Using Space Technology to Forecast Red Tide

Harmful algal blooms (HAB’s) occur around the world. Karenia brevis also known as red tide, found off the coast of Florida, contain potent toxins that are harmful to marine organisms and humans. Red tide can create health problems for both animals and humans and cause respiratory problems in humans and marine mammals. It’s also responsible for the loss of millions of dollars from fisheries and tourist industries.

Recently, the Center for the Advancement of Science in Space (CASIS), which was chosen by NASA in 2012 to maximize use of the International Space Station (ISS) U.S. National Laboratory, announced a partnership with the Naval Research Lab (NRL) to launch research investigations studying factors that contribute to occurrences of red tide.

Dr. Ruhul Amin of the Naval Research Laboratory has been awarded $250,000 to expand his research on red tide forecasting. The NRL plans to use advanced imaging technology on the International Space Station to develop early red tide detection, quantification and classification algorithms.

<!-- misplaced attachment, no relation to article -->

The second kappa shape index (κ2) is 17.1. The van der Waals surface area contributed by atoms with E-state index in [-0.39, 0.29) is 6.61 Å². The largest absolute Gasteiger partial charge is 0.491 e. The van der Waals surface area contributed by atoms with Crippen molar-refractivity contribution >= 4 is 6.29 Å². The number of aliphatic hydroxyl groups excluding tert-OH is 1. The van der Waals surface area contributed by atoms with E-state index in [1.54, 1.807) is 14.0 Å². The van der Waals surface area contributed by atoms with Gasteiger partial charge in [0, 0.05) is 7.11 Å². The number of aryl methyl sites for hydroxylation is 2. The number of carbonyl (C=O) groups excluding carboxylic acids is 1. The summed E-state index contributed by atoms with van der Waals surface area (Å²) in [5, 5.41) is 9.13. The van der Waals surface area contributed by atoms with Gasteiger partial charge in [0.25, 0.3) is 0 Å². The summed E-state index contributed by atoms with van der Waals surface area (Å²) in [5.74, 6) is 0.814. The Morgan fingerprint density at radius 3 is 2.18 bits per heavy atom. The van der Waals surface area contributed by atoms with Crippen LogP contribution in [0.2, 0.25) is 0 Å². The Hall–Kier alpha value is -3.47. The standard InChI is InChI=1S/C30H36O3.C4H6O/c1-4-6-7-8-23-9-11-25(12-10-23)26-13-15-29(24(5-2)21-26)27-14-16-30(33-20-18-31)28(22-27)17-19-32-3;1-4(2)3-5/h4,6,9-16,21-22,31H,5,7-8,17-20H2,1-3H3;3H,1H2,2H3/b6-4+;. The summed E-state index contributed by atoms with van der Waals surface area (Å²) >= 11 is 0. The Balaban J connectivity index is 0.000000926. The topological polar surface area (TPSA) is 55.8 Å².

Amin is developing technology specifically for the Hyperspectral Imager of the Coastal Ocean sensor that is mounted on the space station. The advanced imaging technology will be used to develop early detection of red tide and other harmful algae blooms.

“Our goal is to develop a general technology that is capable of detecting various algal blooms including brown tides from any HICO imagery including imagery over Indian River Lagoon” Dr. Amin said.

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